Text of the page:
Ukraine crisis: Which countries have taken the most refugees as 1 million flee Russian invasion

<p>A mother and child near the Polish-Ukrainian border in Hrebenne, Poland</p>

A mother and child near the Polish-Ukrainian border in Hrebenne, Poland

More than a million people have fled Ukraine since Russia’s invasion last week, according to the UN.

The European Union – which has promised to welcome refugees with “open arms” – estimates up to four million people may try to leave the country.

Many are women and children – men have been told to stay and fight.

On Ukraine’s borders, families who have been torn apart tell harrowing stories about their escape, and the destruction they have left behind.

It is believed more than two per cent of Ukraine’s population of 44 million has been on the move in the seven days since Russia began its attack.

So far, just over half of the county’s refugees have arrived in neighbouring Poland, according to the latest UNHCR figures.

A woman walks with a child wrapped in a blanket as she waits at a refugee crossing in Medyka, Poland

Hungary has taken in 133,009 people and 97,827 have arrived in Moldova.

The UNHCR says 72,200 refugees have fled to Slovakia, 51,261 to Romania, 47,800 to Russia, and 88,147 to other European countries.

“Rarely have I seen an exodus as rapid as this,” UN high commissioner for refugees Filippo Grandi said.

“Hour by hour, minute by minute, more people are fleeing the terrifying reality of violence.”

A student covers herself in blanket at the Medyka border crossing, Poland

He called for the “guns to fall silent” so humanitarian aid can reach those still inside Ukraine.

The UN has appealed for £1.2bn to deliver aid and tackle what Mr Grandi said “could become Europe’s largest refugee crisis this century.”

In Poland, people have been crossing the border on foot amid huge queues of cars. With crowds and long delays, some have turned back in the snow.

A family sleeps at a train station in the Hungarian border town of Zahony after arriving from Ukraine by train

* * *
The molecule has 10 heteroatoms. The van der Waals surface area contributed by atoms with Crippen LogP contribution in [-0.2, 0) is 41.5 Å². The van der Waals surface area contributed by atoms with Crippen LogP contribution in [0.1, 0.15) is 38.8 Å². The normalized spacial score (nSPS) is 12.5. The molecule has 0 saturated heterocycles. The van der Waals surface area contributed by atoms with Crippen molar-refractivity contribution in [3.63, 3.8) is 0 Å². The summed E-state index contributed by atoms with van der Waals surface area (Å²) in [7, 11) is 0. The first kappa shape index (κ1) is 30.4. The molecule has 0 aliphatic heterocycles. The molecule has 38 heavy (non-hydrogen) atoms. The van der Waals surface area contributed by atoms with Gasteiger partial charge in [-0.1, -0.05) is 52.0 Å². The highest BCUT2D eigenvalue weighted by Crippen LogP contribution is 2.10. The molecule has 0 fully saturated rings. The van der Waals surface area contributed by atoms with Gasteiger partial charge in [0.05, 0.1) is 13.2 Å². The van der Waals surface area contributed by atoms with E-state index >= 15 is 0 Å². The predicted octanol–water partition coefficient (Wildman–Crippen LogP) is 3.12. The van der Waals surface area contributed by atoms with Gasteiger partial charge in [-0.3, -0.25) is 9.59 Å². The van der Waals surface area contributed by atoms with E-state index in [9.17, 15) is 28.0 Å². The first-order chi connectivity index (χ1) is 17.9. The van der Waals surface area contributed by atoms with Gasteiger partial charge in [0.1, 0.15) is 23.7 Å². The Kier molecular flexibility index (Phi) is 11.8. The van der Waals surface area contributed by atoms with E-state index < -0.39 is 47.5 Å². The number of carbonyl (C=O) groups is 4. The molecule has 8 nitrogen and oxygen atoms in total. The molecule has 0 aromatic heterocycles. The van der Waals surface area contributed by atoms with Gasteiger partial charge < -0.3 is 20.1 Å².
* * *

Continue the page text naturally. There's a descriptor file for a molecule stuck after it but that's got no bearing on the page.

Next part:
Others have been told they cannot cross. People from Africa, the Middle East and South and Southeast Asia have faced discrimination at the border.

The Independent’s Bel Trew spoke to a group of Nigerian university students who said they were unable to catch a bus to the border after “all Africans” were asked to get off.

They had travelled more than 600 miles, fleeing shelling in the eastern city of Kharkiv.

“If you are not Ukrainian it is even harder to get out,” said Ben, a 27-year-old petroleum engineering student.

People fleeing war-torn Ukraine at the Medyka pedestrian border in eastern Poland

As Russian troops bombard major cities, there are fears the conflict is becoming ever more dangerous for civilians.

Ukraine’s capital Kyiv is bracing for a siege, and the country’s second-largest city Kharkiv has been reeling from further strikes.

The Russian military has now taken control of the southern city of Kherson, and troops are continuing to assault the southeastern port of Mariupol.

Children play in a shelter for women and children fleeing Ukraine at a train station in Przemysl, Poland

“They are breaking food supplies, setting us up in a blockade,” the city council said in a statement. “We have no light, water or heat.”

More than 2,000 civilians have died since the invasion, Ukraine’s state emergency service said.

Ukranian refugees just arrive in Nyugati Railway Station, Budapest

According to Amnesty International, Russia has violated international humanitarian law and may have committed war crimes.

Amnesty’s Secretary General Agnès Callamard said: “The Russian military has shown a blatant disregard for civilian lives by using ballistic missiles and other explosive weapons with wide area effects in densely populated areas.

“Some of these attacks may be war crimes. The Russian government, which falsely claims to use only precision-guided weapons, should take responsibility for these acts.”

The International Criminal Court has begun collecting evidence of possible Russian war crimes in Ukraine. Russia routinely denies it carries out illegal attacks.

Refugee arrivals from Ukraine (UNHCR figures)

Poland

547,982 (52.8%)

Hungary

133,009 (12.8%)

Moldova

97,827 (9.4%)

Other European countries

88,147 (8.5%)

Slovakia

72,200 (7%)

Romania

51,261 (4.9%)

Russia

47,800 (4.6%)

Belarus

357

The Independent has a proud history of campaigning for the rights of the most vulnerable, and we first ran our Refugees Welcome campaign during the war in Syria in 2015. Now, as we renew our campaign and launch this petition in the wake of the unfolding Ukrainian crisis, we are calling on the government to go further and faster to ensure help is delivered. To find out more about our Refugees Welcome campaign, click here. To sign the petition click here. If you would like to donate then please click here for our GoFundMe page.

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